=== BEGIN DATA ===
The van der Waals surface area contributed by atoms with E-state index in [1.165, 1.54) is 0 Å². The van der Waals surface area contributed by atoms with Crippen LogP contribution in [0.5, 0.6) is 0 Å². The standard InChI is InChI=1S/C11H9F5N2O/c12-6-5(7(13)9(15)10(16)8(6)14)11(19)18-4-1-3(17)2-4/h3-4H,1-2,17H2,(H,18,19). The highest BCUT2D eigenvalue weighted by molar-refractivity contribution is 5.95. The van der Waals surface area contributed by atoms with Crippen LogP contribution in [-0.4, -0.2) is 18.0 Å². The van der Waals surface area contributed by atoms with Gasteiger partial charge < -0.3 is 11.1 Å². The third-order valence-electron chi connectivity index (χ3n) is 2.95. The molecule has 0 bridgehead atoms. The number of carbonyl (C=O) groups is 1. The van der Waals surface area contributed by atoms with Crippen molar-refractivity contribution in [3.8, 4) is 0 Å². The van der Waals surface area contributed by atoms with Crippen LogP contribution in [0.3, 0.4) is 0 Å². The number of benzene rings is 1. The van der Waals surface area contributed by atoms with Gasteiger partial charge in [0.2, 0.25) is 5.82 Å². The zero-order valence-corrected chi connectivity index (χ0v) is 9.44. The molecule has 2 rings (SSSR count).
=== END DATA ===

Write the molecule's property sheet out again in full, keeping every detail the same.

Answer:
The van der Waals surface area contributed by atoms with E-state index in [1.165, 1.54) is 0 Å². The van der Waals surface area contributed by atoms with Crippen LogP contribution in [0.5, 0.6) is 0 Å². The standard InChI is InChI=1S/C11H9F5N2O/c12-6-5(7(13)9(15)10(16)8(6)14)11(19)18-4-1-3(17)2-4/h3-4H,1-2,17H2,(H,18,19). The highest BCUT2D eigenvalue weighted by molar-refractivity contribution is 5.95. The van der Waals surface area contributed by atoms with Crippen LogP contribution in [-0.4, -0.2) is 18.0 Å². The van der Waals surface area contributed by atoms with Gasteiger partial charge < -0.3 is 11.1 Å². The third-order valence-electron chi connectivity index (χ3n) is 2.95. The molecule has 0 bridgehead atoms. The number of carbonyl (C=O) groups is 1. The van der Waals surface area contributed by atoms with Crippen molar-refractivity contribution in [3.8, 4) is 0 Å². The van der Waals surface area contributed by atoms with Crippen LogP contribution in [0.3, 0.4) is 0 Å². The number of benzene rings is 1. The van der Waals surface area contributed by atoms with Gasteiger partial charge in [0.2, 0.25) is 5.82 Å². The zero-order valence-corrected chi connectivity index (χ0v) is 9.44. The molecule has 2 rings (SSSR count).